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My friend cuts herself,What do I do?

I recently found out that my friend is cutting herself.We are both thirteen year old girls.She carries sharp scissors around with her at school.I am always reminding her that I love her and that she is beautiful and that she has a purpose.I have asked her if she wants to talk about things that are happening maybe family problems and her recent brake up with her boyfriend.I know she is only 13,but like she really loved him and I could of imagined them getting married when they are older.She doesn't know that I know she cuts herself.She loves art and music and expresses her feelings a little bit through them.She broke down in class today.I don't know what to do

:( Help

Ask Sam


Hi there,

Supporting someone who is self-harming can be challenging. Everyone's different and copes with feelings in their own way. And working out how to help someone takes time and patience. One of the most important things to remember is that there's a limit to what you can do to help. You have to look after yourself and recognise when you've done as much as you can.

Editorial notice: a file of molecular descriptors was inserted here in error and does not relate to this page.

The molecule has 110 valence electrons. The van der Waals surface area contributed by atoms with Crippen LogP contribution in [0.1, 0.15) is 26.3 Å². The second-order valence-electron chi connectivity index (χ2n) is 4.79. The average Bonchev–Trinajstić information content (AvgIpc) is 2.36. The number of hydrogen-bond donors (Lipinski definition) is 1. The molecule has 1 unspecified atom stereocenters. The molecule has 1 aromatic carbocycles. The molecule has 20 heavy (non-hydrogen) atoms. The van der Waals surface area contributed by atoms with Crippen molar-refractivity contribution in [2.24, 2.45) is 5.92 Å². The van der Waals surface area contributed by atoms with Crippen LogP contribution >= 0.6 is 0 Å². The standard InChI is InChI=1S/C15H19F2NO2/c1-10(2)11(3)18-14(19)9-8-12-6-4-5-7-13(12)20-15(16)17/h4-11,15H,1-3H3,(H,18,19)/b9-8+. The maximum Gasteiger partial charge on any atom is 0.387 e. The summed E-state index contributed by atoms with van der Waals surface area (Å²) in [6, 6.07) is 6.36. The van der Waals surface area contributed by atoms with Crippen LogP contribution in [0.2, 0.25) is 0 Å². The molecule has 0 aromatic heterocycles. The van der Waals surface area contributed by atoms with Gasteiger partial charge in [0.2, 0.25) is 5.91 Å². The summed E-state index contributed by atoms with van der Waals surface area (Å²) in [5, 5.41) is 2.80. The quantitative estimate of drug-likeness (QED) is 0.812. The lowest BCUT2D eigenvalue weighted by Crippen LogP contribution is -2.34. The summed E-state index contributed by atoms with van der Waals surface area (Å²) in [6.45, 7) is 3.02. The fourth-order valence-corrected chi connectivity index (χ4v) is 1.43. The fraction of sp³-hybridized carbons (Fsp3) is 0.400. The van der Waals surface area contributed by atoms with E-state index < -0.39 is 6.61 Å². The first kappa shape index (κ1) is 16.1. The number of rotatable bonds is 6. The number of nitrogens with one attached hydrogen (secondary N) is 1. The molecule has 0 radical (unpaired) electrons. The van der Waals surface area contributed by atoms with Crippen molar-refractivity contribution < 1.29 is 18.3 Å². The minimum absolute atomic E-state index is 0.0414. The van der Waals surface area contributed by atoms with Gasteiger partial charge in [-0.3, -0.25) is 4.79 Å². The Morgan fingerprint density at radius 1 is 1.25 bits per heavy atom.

Someone who's harming themselves could be going through anything, including emotional and mental health problems. There's no single reason someone may choose to self-harm. For some people, self-harm can be very addictive. This makes knowing the best way to help them seem very difficult.

Everything you're doing at the moment is a good way to support a friend, no matter what they're going through. It's important to make sure they know you're there for them if they want to talk, without forcing them to tell you everything right away. Sometimes people want to share what's going on in their lives or what they're worried about, but others may not be ready for that.

If someone doesn't talk to you about what's happening, it doesn't mean you're not helping. Sometimes you can support a friend by being a distraction from their problem. Being the person who they can feel normal around and who doesn't treat them differently might be exactly what they're looking for.

The important thing to remember about supporting someone with emotional and mental health problems is that no matter how close you are to a person, you're not their therapist or counsellor. It's not likely you'll be able to fix their problems - and it's good to remind yourself of that if you're feeling stuck. You can also encourage them to speak to an adult they trust so they can get more support with how they're feeling.

Thanks for your letter - I hope this has helped. It's important to look after your own feelings, and if you ever need support, you can always talk to someone here at Childline.

Take care.


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